There are 425 active and retired Catholic bishops in the United States:

258 Active Bishops:
5 Cardinal Archbishops
28 Archbishops
1 Coadjutor Archbishop
155 Diocesan Bishops
0 Coadjutor Bishops
69 Auxiliary Bishops

167 Retired Bishops:
7 retired Cardinal Archbishops
20 retired Archbishops
91 retired Diocesan Bishops
49 retired Auxiliary Bishops

Well, a lot has happened in three weeks. Chronologically speaking, on May 27, the pope accepted the resignation of the Bishop Edward Cullen of Allentown, Pa., and appointed Msgr. John Barres, up to that point the chancellor of the Diocese of Wilmington, as Cullen's successor. The pope also named Father Lee Piche as a new auxiliary bishop of the Archdiocese of St. Paul and Minneapolis.

On June 3, the pope accepted the resignation of the then-serving-longest-past-retirement-age bishop in the U.S., Archbishop Elden Curtiss of Omaha and named Bishop George Lucas (not to be confused with the Star Wars creator) of Springfield in Illinois as his successor.

Finally, yesterday, the pope named the vicar for priests of the Archdiocese of Philadelphia, Msgr. Timothy Senior, an auxiliary bishop of the archdiocese. (This appointment, as has been noted elsewhere, brings the number of Philly auxiliaries back up to four in the wake of last month's appointment of Bishop Joseph Cistone to Saginaw, Mich.)

So, crunching and pushing and pulling the national numbers once again, this swath of appointments raises the number of bishops nationwide by three, nets a gain of one active bishop, raises the number of retired bishops overall by two, raises the number of retired archbishops by one, retired diocesan bishops by one, nets zero in the number of active archbishops, reducese the number of active diocesan bishops by one, raises the number of active auxiliaries by two, and even opens up a vacant diocese.

Or to illustrate it in a less headache-inducing manner, I believe that leaves today's statistics as follows ...

Currently, 6 dioceses are vacant (sede vacante):
Springfield in Illinois

There are 428 active and retired Catholic bishops in the United States:

259 Active Bishops:
5 Cardinal Archbishops
28 Archbishops
1 Coadjutor Archbishop
154 Diocesan Bishops
0 Coadjutor Bishops
71 Auxiliary Bishops

169 Retired Bishops:
7 retired Cardinal Archbishops
21 retired Archbishops
92 retired Diocesan Bishops
49 retired Auxiliary Bishops

Of course, with a week till the meeting, media may want to keep checking back for the latest numbers.

Friday, June 5, 2009

Message to PBS: The masses want the Mass

PBS is thinking about striking 'sectarian' programming from its line-up. If you don’t like the idea, let ‘em know by June 12, 2009. Why should PBS take the Mass from the masses?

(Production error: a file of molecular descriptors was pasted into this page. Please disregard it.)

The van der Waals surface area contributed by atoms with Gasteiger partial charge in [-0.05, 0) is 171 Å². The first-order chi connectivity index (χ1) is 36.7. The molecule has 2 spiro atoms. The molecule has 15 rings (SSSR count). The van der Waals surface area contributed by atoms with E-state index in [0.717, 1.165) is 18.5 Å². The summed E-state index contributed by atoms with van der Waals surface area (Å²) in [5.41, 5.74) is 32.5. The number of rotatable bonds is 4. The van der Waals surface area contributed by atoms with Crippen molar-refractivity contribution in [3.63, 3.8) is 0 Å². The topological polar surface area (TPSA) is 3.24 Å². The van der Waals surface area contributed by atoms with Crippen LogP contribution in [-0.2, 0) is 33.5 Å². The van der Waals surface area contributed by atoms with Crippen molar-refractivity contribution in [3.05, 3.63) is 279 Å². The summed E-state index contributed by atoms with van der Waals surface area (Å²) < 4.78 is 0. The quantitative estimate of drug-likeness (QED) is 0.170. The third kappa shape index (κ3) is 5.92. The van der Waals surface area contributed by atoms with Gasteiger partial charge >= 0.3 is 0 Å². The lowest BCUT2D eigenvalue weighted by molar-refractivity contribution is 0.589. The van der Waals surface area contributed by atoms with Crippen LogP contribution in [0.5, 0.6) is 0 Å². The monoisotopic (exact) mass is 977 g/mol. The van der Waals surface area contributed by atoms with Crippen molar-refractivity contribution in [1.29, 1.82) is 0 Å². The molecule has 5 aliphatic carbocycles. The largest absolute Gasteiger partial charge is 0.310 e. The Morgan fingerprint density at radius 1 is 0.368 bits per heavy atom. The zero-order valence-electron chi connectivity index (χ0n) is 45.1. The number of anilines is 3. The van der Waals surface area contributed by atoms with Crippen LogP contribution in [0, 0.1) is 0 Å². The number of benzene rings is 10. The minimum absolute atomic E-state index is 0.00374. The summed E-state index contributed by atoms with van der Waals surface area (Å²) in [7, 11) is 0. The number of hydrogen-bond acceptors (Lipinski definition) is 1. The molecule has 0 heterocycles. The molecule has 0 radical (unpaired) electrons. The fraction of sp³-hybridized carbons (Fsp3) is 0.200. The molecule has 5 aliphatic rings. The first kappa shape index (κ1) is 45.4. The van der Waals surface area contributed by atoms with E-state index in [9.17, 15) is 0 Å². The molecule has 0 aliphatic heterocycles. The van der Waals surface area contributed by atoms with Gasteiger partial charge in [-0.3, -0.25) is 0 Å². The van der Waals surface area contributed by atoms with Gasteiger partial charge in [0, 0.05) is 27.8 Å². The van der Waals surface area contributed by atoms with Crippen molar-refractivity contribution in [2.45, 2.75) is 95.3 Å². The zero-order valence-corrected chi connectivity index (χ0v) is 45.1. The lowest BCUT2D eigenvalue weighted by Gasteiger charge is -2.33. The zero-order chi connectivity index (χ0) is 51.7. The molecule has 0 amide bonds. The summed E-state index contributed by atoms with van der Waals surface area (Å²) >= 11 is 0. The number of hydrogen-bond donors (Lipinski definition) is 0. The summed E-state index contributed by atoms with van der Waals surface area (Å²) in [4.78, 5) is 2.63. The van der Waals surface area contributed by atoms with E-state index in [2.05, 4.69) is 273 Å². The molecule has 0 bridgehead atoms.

As viewers from PBS Pledge Weeks know, PBS wants to receive your money. Let PBS receive your message too – that you want viewers to be able to access religious programming, including church services, such as the Mass.

Responding to people who want church services on the air, won’t put PBS out anything. Airing the Mass does not make PBS give up prime time. The Mass generally airs in the morning. It’s a gift to shut-ins who otherwise cannot experience the service that comforts them. Anyone who’s ever watched a TV Mass with someone who until old age went to Mass every day or even every Sunday knows the consolation this experience gives a growing segment of our society.

No one’s asking PBS to pay for the programming. People just want to have access to the Mass. The airwaves belong to us all, so church people aren’t asking any undue favor when they seek to have the airwaves they own be used for what they want.

Details: The Public Broadcasting Service (“PBS”) is poised to vote on June 14-15 on a revised programming policy for its affiliated TV stations which, among other policies, would not permit them to air “sectarian” programs. Part of its decision will include a definition of “sectarian.” PBS’s proposed definition appears to allow airing of such programs as “The Face: Jesus in Art” and “Walking the Bible,” but to exclude from its stations programs which consist of religious services (such as the Mass).

At a meeting with staff of the U.S. bishops, PBS spokespersons said that its upcoming decision will be an attempt to balance the need for its affiliates to meet their statutory requirement to meet local needs and interests with a desire to prevent the PBS “brand” from being associated with particular religious views and beliefs. PBS is a private corporation whose members are the TV stations affiliated with PBS. It is not a government agency, so constitutional concerns and arguments are not germane to this proposed policy. Nevertheless, PBS’ decision can be influenced by the opinions not only of its member-stations, but of the affected communities.

The national PBS leadership is receiving comments on its proposed “no sectarian program” rule from its affiliates, which include several stations owned by religious entities. Those include WLAE, a New Orleans PBS affiliate owned by a lay Catholic organization; KMBH, a Brownsville PBS affiliate owned by the Diocese of Brownsville; and KBYU, a PBS affiliate owned by a division of Brigham Young University. The Archdiocese of Washington already has been informed by WHUT in Washington, D.C. that its Mass for shut-ins, which had been aired for years on that station, will be dropped.

PBS staff told USCCB that the decision-making committee would find community reaction helpful. If you have a reaction to this proposed decision, please send an email or fax to: Helen Osman, Secretary of Communications, USCCB at hosman@usccb.org or 202/541-3129 before June 12, 2009. We will forward these comments to PBS immediately.

More information on this topic can be found at http://www.current.org/pbs/pbs0907sectarian.shtml.